BALTIMORE — The altercation between Will Smith and Chris Rock at Sunday’s Oscars was something Baltimore comedian Big Fred Watkins has seen before.
“I’ve had situations where someone came on stage when one of my guys was on stage and we all jumped on stage. I’ve seen those situations before,” he said.
For him, it’s nothing new for a person to get offended or even worse attack a comedian over a joke.
But he believes the difference in Chris Rock’s joke towards Jada Pinkett-Smith was it came across as a targeted and personal attack.
“There is a way that you can feel it’s personal and then someone is saying your name and talking about you. And I think that was a difference. That’s why after Will Smith sat down, one of the things he said was…keep my wife’s name out your mouth.”
The joke that led Will Smith to slap Chris Rock was about Pinkett-Smith becoming the next G.I. Jane because of her bald head.
According to reports, Rock claims he did not know about her struggles with alopecia—a condition that can lead to hair loss.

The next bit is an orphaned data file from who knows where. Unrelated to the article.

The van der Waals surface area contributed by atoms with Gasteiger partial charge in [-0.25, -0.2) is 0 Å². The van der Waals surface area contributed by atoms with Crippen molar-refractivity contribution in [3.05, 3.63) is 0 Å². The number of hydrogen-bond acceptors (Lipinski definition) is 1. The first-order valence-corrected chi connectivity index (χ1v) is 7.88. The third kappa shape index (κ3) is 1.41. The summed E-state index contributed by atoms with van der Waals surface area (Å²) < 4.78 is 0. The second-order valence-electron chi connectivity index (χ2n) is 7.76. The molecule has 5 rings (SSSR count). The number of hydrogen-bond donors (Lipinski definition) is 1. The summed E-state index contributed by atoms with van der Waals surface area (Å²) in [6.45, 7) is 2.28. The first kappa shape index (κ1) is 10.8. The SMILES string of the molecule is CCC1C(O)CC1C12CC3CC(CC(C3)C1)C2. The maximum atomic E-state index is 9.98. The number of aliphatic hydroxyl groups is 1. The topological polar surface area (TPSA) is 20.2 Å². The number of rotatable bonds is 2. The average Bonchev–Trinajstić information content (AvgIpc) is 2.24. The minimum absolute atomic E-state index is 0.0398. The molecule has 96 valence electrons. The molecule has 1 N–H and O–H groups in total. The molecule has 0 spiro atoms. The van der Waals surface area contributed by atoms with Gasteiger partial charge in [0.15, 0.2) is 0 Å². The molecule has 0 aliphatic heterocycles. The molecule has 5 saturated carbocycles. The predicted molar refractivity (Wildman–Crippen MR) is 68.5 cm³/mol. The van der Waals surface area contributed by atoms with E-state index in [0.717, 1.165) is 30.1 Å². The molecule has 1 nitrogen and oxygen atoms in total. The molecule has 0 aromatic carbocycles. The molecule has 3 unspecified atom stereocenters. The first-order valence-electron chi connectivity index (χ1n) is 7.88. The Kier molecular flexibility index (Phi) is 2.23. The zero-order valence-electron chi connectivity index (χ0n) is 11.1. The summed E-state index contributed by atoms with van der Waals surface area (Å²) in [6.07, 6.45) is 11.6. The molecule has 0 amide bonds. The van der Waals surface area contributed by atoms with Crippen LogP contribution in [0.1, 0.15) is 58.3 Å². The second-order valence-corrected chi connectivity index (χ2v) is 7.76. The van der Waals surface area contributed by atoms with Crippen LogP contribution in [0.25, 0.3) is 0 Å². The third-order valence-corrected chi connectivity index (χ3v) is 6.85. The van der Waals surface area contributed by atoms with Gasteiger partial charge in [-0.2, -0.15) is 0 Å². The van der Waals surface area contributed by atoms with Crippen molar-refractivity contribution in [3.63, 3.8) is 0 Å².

Even if he did, Watkins says he will never condone an audience member attacking a comedian.
“It’s not cool. It’’s not acceptable,” he said about people storming on stage to confront a comedian.
For Watkins, the incident is just latest example of how the job as a comedian has evolved.
“There are things that was said everyone laughed at 10 to 20 years ago that someone can possibly get canceled for right now,” he said.
Over the years, many comics have said jokes about groups of people or serious issues, which have been considered offensive.
For some, it’s been their calling card.
But in recent years, the jokes have come with consequences
Watkins said because of his belief Chris’s joke was a targeted one, comics shouldn’t see it as reason to change their material.
However, he does believe comedians should be conscious about their audience and who they might offend.
“As long as your opinion is pure, I think sometimes, maybe in the past, you can say a certain line, but now you have to say that line in the middle of why you feel this way and then kind of settling out so people understand,” Watkins said. “It’s not extra work on a comedian but its just once again an evolution it’s just what has to be done so your art can continue to withstand as time continues to evolve.”